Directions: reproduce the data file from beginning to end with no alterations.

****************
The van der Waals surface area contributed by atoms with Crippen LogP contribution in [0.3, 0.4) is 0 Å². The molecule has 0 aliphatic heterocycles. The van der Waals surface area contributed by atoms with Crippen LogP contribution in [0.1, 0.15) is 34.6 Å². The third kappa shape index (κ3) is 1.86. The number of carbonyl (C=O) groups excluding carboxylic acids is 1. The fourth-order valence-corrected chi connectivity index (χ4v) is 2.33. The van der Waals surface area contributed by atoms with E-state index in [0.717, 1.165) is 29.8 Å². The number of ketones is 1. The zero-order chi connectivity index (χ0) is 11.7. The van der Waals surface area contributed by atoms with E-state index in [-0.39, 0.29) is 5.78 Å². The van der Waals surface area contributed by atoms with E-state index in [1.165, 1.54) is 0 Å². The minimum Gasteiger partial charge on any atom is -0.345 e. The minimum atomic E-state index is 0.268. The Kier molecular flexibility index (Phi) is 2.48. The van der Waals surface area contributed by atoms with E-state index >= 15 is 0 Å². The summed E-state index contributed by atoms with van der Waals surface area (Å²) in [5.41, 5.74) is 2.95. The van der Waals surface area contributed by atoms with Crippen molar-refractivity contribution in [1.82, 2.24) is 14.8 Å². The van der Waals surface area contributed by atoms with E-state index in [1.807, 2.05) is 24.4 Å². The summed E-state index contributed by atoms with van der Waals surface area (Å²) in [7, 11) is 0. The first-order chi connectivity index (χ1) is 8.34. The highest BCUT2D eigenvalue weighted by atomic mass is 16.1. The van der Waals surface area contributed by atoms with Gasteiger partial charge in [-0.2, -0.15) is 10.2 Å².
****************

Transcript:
The van der Waals surface area contributed by atoms with Crippen LogP contribution in [0.3, 0.4) is 0 Å². The molecule has 0 aliphatic heterocycles. The van der Waals surface area contributed by atoms with Crippen LogP contribution in [0.1, 0.15) is 34.6 Å². The third kappa shape index (κ3) is 1.86. The number of carbonyl (C=O) groups excluding carboxylic acids is 1. The fourth-order valence-corrected chi connectivity index (χ4v) is 2.33. The van der Waals surface area contributed by atoms with E-state index in [0.717, 1.165) is 29.8 Å². The number of ketones is 1. The zero-order chi connectivity index (χ0) is 11.7. The van der Waals surface area contributed by atoms with E-state index in [-0.39, 0.29) is 5.78 Å². The van der Waals surface area contributed by atoms with E-state index in [1.165, 1.54) is 0 Å². The minimum Gasteiger partial charge on any atom is -0.345 e. The minimum atomic E-state index is 0.268. The Kier molecular flexibility index (Phi) is 2.48. The van der Waals surface area contributed by atoms with E-state index >= 15 is 0 Å². The summed E-state index contributed by atoms with van der Waals surface area (Å²) in [5.41, 5.74) is 2.95. The van der Waals surface area contributed by atoms with Crippen molar-refractivity contribution in [1.82, 2.24) is 14.8 Å². The van der Waals surface area contributed by atoms with E-state index in [1.807, 2.05) is 24.4 Å². The summed E-state index contributed by atoms with van der Waals surface area (Å²) in [7, 11) is 0. The first-order chi connectivity index (χ1) is 8.34. The highest BCUT2D eigenvalue weighted by atomic mass is 16.1. The van der Waals surface area contributed by atoms with Gasteiger partial charge in [-0.2, -0.15) is 10.2 Å².